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New report contradicts claim Brett Kavanaugh made under oath.

Chip Somodevilla/Getty

At the Senate Judiciary Committee’s hearing last Thursday, Supreme Court nominee Brett Kavanaugh was asked by Senator Orrin Hatch when he became aware of allegations of sexual assault made against him by his former Yale classmate Deborah Ramirez. He answered that it was after the publication of a New Yorker article about those allegations. The exchange ran as follows:

HATCH: When did you first hear of Ms. Ramirez’s allegations against you?

KAVANAUGH: In the last — in the period since then, the New Yorker story.

On Monday afternoon, NBC News reported they had acquired text messages from two friends of Kavanaugh, Kerry Berchem and Karen Yarasavage, indicating that the jurist and his legal team were working to refute the Ramirez allegations before The New Yorker article was published.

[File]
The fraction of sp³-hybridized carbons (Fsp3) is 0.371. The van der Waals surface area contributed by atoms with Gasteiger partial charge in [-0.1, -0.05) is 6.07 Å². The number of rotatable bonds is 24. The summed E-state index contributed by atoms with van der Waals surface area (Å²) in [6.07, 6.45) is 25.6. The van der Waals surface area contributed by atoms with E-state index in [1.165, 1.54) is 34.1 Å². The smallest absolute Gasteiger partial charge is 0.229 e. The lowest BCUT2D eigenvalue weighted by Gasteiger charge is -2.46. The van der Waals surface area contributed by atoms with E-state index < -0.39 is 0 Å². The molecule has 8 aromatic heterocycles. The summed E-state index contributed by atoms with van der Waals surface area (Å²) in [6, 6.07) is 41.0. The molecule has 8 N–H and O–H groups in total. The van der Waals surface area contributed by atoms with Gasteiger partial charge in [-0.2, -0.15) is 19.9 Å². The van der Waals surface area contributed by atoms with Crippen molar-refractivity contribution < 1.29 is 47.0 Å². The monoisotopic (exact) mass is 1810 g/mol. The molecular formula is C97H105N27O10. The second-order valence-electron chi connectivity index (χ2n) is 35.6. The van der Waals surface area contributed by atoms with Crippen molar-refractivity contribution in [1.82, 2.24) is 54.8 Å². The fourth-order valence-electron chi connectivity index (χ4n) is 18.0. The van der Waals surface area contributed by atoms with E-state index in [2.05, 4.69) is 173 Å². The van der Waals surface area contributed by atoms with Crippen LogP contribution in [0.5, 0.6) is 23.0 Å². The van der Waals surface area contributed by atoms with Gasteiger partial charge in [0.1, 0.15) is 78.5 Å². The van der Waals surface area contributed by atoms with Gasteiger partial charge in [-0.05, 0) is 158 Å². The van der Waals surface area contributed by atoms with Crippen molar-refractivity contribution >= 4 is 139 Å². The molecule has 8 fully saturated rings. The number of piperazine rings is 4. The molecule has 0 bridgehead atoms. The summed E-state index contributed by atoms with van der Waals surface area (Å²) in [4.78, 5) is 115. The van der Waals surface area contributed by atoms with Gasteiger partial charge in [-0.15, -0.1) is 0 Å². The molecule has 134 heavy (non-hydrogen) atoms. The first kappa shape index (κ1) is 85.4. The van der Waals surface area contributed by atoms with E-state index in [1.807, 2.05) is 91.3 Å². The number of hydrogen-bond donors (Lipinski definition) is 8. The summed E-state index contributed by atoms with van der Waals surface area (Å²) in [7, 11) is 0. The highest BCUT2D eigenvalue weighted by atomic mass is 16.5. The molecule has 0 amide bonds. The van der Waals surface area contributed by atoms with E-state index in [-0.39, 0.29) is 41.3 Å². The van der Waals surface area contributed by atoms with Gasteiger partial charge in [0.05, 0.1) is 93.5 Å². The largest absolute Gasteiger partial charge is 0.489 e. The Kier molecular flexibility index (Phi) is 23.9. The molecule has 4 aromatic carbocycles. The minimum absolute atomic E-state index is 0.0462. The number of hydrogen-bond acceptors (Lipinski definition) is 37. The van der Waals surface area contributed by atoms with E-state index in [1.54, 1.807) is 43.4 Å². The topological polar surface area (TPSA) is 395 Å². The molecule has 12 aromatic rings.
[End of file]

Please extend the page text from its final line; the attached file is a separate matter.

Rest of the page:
According to NBC News:

The texts between Berchem and Karen Yarasavage, both friends of Kavanaugh, suggest that the nominee was personally talking with former classmates about Ramirez’s story in advance of the New Yorker article that made her allegation public. In one message, Yarasavage said Kavanaugh asked her to go on the record in his defense. Two other messages show communication between Kavanaugh’s team and former classmates in advance of the story.

If accurate, NBC News report bolsters an argument gaining steam among Kavanaugh’s critics: that his nomination should be rejected because he plays too loose with the truth.